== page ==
Local traffic planners fear that proposed legislation intending to make lighted crosswalks safer for pedestrians will have the exact opposite effect.
Bills now moving through legislative committees in Tallahassee would be the “death knell” of the flashing-yellow warnings that indicate pedestrians are about to step into a crosswalk, according to Whit Blanton, executive director of Forward Pinellas, the county’s land use and transportation planning agency.
And in a county with 328 of the so-called Rectangular Rapid Flashing Beacons, or RRFBs — including more than 80 along busy Gulf Boulevard in the heart of Pinellas’ tourist hub — such a move could cost thousands of lives “and undo nearly two decades of progress toward improving pedestrian safety,” a Forward Pinellas statement said.
The bills have a seemingly respectable aim: Have the beacons flash red instead of yellow, indicating the driver must stop, rather than potentially conveying the message that the motorist should use caution.
The catch is that the state needs the federal government to approve such a move. It would take an exception to the Manual on Uniform Traffic Control Devices for Streets and Highways, the bible that dictates the standards and specifications for the transportation industry to ensure signage and signals are consistent from Florida to Alaska.
The chances of getting that exception?
“That has a .0001% chance of ever happening,” Blanton said. “Let’s just take it off the table. They’re not going to be red.”
And the bills, sponsored by Sen. Keith Perry of Gainesville and Rep. Randy Fine of Palm Bay, both Republicans, come with a caveat: If the beacons don’t flash red, disable them altogether.
There are now nearly 1,800 RRFBs in use throughout Florida. Disabling the yellow beacons and leaving crosswalks bare is “not a good solution for any traffic engineer,” said Blanton. “They would probably remove the crosswalk rather than leave behind an unprotected crosswalk.”
Supporters of the legislation base their reasoning on an incident that led to the naming of the bills, which would be consolidated into a single “Sophia Nelson Pedestrian Safety Act.”
In December 2019, 12-year-old Sophia was struck and killed at a State Road A1A crosswalk in Satellite Beach. She activated the flashing beacons, and while one car stopped, a second one did not.
Her family told the Florida Today newspaper that the driver was “an unfortunate victim of the confusion and danger that is created by these flashing yellow light midblock crosswalks, which has been known for many years now.”
But Blanton points out that state law requires motorists to stop for a pedestrian in a crosswalk. The beacons are not necessarily there to signal drivers what to do — use caution — but to highlight that a pedestrian is about to enter the crosswalk, and by law, the motorist must stop.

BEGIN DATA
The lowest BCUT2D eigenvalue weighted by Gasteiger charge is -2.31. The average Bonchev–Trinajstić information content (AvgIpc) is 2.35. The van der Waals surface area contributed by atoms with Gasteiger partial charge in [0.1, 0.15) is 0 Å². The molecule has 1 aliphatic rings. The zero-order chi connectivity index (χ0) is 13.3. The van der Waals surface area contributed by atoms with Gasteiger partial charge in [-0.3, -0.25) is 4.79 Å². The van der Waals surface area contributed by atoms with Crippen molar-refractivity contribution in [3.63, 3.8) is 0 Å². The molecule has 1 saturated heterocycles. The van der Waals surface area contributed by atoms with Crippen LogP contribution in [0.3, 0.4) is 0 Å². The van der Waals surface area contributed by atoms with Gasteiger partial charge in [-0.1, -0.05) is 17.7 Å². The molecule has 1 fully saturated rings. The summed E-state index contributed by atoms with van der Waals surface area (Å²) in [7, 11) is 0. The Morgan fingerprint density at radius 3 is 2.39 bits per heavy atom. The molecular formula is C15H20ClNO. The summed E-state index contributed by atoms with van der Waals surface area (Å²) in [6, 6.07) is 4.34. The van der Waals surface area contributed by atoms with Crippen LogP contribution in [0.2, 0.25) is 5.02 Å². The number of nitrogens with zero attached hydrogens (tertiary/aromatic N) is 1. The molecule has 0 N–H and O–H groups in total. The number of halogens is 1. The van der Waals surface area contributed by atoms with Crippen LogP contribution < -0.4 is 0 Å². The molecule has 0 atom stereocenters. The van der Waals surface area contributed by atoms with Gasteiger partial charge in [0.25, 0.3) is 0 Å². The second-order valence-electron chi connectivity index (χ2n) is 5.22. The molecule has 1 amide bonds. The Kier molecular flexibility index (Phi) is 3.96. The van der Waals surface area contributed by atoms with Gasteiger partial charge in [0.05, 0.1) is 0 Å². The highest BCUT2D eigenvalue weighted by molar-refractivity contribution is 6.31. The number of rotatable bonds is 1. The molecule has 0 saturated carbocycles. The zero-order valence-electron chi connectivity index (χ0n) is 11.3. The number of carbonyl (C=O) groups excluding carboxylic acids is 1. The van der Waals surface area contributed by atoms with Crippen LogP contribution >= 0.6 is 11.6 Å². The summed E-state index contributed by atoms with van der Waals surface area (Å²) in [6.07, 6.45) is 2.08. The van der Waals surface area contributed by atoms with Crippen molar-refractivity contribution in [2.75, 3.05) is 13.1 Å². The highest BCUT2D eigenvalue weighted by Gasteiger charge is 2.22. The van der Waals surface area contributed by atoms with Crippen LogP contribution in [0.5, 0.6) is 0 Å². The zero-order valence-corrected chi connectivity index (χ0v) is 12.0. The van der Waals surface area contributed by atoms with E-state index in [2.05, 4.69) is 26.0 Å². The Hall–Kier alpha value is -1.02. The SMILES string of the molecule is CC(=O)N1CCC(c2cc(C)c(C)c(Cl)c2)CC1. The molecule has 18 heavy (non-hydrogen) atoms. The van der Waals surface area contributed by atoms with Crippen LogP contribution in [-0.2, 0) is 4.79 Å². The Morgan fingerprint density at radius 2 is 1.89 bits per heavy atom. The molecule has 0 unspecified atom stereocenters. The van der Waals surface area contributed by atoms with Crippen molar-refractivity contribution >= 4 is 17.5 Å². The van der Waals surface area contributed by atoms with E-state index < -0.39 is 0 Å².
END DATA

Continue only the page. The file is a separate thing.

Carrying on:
He understands the sponsors’ argument. “For 100 years, we’ve been taught red means stop and yellow means caution,” he said. “But the law is the law — you’ve got to stop for a person in a crosswalk. This is to bring it to your attention.”
And it works, according to data collected by the Florida division of the Federal Highway Administration.
Forward Pinellas cites a 2010 FHWA study of St. Petersburg and two other pilot cities that found at intersections where RRFBs were deployed, driver compliance rose dramatically, from as low as 0% before installation to between 72 and 96% afterward. Other local, state and federal studies have consistently shown driver compliance rates between 80 and 100%, and RRFBs also significantly outperform standard round yellow flashing beacons.
FHWA research has shown a 47% decrease in pedestrian crashes at crossings where the devices have been installed.
Indian Shores Mayor Patrick Soranno said he planned to discuss the issue with state Rep. Nick DeCeglie, a Republican from Indian Rocks Beach, and ask for his opposition to the House bill. Soranno said his town intends to install two more of the RRFB crosswalks in the next six months.
“We believe passage of this bill will have adverse consequences for the safety of our residents as well as our tourists and visitors,” Soranno said in an email to Tampa Bay Newspapers. “No solution is perfect. However, the metrics for these beacons support their efficacy in enhancing pedestrian safety.”
In 2019, there were 379 traffic crashes along Gulf Boulevard from the Pinellas Bayway to Sand Key. One was fatal, and 14 were considered incapacitating.
In 2020, those numbers were 266, 2 and 9.
“Unfortunately, I think there is a lot of misinformation and personal feelings rather than consulting with experts,” Blanton said.
State Rep. Linda Chaney, a Republican from St. Pete Beach, opposed the measure at a March 30 committee hearing.
The city of St. Petersburg has passed a resolution urging the Legislature to reject the measures.
Forward Pinellas is lobbying the county legislative delegation and Blanton said he has contacted every legislative committee member who will hear the proposals.
“There are almost no incidents of crashes within these crosswalks,” he said. “There are some close calls now and then, people think somebody’s going to stop and they don’t. But they are very minimal.”
The Legislative session ends April 30.